The Norfolk weekly news-journal. (Norfolk, Neb.) 1900-19??, August 07, 1908, Page 4, Image 4

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The Norfolk Weekly News-Journal
Thn New * . HMnbllshml , 1881.
The Joiirniil. ICntulilliihod , 1871.
W N. HUM : N. A. HIHF.
I'rmlilfllt HivrrUry
tflv ry"i'rTTTiV | ( T/jniilJ JIB r P oil r , $ T fu"
ICntcrurt at tlio pOHtolIIco at Norfolk.
Neb. , rm Hc'oond olnni inn t tor.
Telephoned : IMItorlul DoparlmonL
No. 22. Ilunln < ; K Olllcp and J" ' ) lloorim
No. It 22.
Enough presidential timber wont to
wnHto to build Hovoral platformn
larger ami stronger than those con
President HooBOvelt ha0 tcrj * fit
tingly named one of the national re
nerves for ox-President Cleveland.
Such a memorial will bo a lusting one.
Dr. Draper , United States com-
inlsslemer of education , thinks It Is a
mistake to tell the child ho "can" be
president , and quite a number of
eminent citizens ngrcc with him.
One of history's greatest battles
for humanity Is now being fought
and It Is marked by no bloodshed. It
the white plague and
IB the war on
mnny splendid fighters nro enlisted In
the cause.
A New York evangelist tnlnks It an
act of wisdom for a woman to desert
lior husband In order to seek spiritual
llfo and go to heaven. IIo would
Hcom to assume that husbands were
taking the opposite road.
It should be cause for great re
joicing that Governor Hughes has con
sented to accept a renoinlnatlou to
the governorship of New York. Ho
lias been a great governor and would
bo elected to succeed himself by an
overwhelming majority.
London has Inaugurated a campaign
of extermination against the numerous
cats which Infest the city and have
become an Intolerable nuisance. The
superstition against killing cats has
been followed so blindly that the great
city Is over run.
The ofllclal Information that ho was
actually defeated by Mayor McClcllau
of New York In the mayoralty contest
of 1005 has cost William Hearst
$200,000 , besides the nerve wracking
uncertainty he has endured for three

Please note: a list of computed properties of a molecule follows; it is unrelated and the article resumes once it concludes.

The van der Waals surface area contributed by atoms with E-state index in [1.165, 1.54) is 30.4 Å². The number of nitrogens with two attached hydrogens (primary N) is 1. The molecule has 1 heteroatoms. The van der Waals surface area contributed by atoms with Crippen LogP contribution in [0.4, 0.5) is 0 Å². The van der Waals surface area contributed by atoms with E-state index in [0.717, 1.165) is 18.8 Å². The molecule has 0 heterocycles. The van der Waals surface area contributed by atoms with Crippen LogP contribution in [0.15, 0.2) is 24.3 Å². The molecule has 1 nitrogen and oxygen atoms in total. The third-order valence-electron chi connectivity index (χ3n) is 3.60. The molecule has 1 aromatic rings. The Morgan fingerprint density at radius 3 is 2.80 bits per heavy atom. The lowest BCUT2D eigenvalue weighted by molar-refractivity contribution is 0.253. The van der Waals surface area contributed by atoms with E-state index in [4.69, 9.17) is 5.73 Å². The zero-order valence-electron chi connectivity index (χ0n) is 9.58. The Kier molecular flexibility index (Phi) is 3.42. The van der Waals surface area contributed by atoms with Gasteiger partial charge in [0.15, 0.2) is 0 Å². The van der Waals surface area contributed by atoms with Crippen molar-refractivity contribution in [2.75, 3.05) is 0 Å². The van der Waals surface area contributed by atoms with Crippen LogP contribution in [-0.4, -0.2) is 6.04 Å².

Olllclal reports of coal production
show that West Virginia has lost her
rank ns the second coat producing
state In the country and has fallen
to third. Illinois regains the second
place which she lost to West Virginia
in 190C.
Great surprise Is manifested In
London papers because a princess has
cloned with an automobile agent ,
Don't the Londoners know that
coachmen are back numbers now and
any up-to-date princess would pick for
an automobile agent ?
The Texans sent Bryan a water
melon with the expressed hope that
lie would get as many electoral votes
as it had seeds. A vivid imagination
can picture William J. on his hands
anl knees and pawing over the dining
room carpet for seeds enough to make
his "calling and election sure. "
If one half the reports aboui
the Olympic games is true , the mucl
vaunted British sense of fair play is
consplclously absent , and the introduc
tion of such Inferior games as ping
pong and into the Olympli
lists proves what Is often stated tha
the English physique is fast retro
The new labor park which is bein !
completed by the Indianapolis labo :
organization and will be formally dedi
cated on labor day , is thirty acres li
area and has a pavilion for meetings
dances , roller skating , etc. , which ii
forty feet wide and 100 feet long. I
has many other attractions and prom
ISL-S to be one of the most beautlfu
parks of the city.
It Is reported that after making dlr <
threats of what the "oath bound 01
ganizatlons" under his control wouli
do if the Republican platform wa
not shaped to his liking , Preslden
Gompers is making in his paper i
pathetic plea to unionists to "vot
once for labor instead of party. " Thl
looks like a rather humiliating coi
fesslon that Mr. Gompers is not quit
able to "deliver" the labor vote.
Eight billion dollars is the estimate
worth of this year's crop of variou
kinds throughout the United States
That is a stupendous sum , quite b <
yond the conception of the human li
tolled. As a matter of fact , we hav
Just begun to take our real measure i
this land. We have grown so fas
and so furiously that wo have hardl
had time heretofore to think nbon
how great we are getting. We ar
gigantic and wo are Just finding it ou
A rich man seems mighty big to u
In our day but la the long run even n
tills world goes , he Is very sraa
potatoes. Name if you can half
dozen rich men who lived before th
nineteenth century , whom the worl
has cared to remember. Yet we hav
no trouble in recalling Columbui
Newton , Ilnphael , Milton , Shakes-
pi-arc. The BO wrought little for themselves -
solves but accomplished well and
honestly for humanity.
Those who accuse President Hooso-
veil of being nnxloim for war and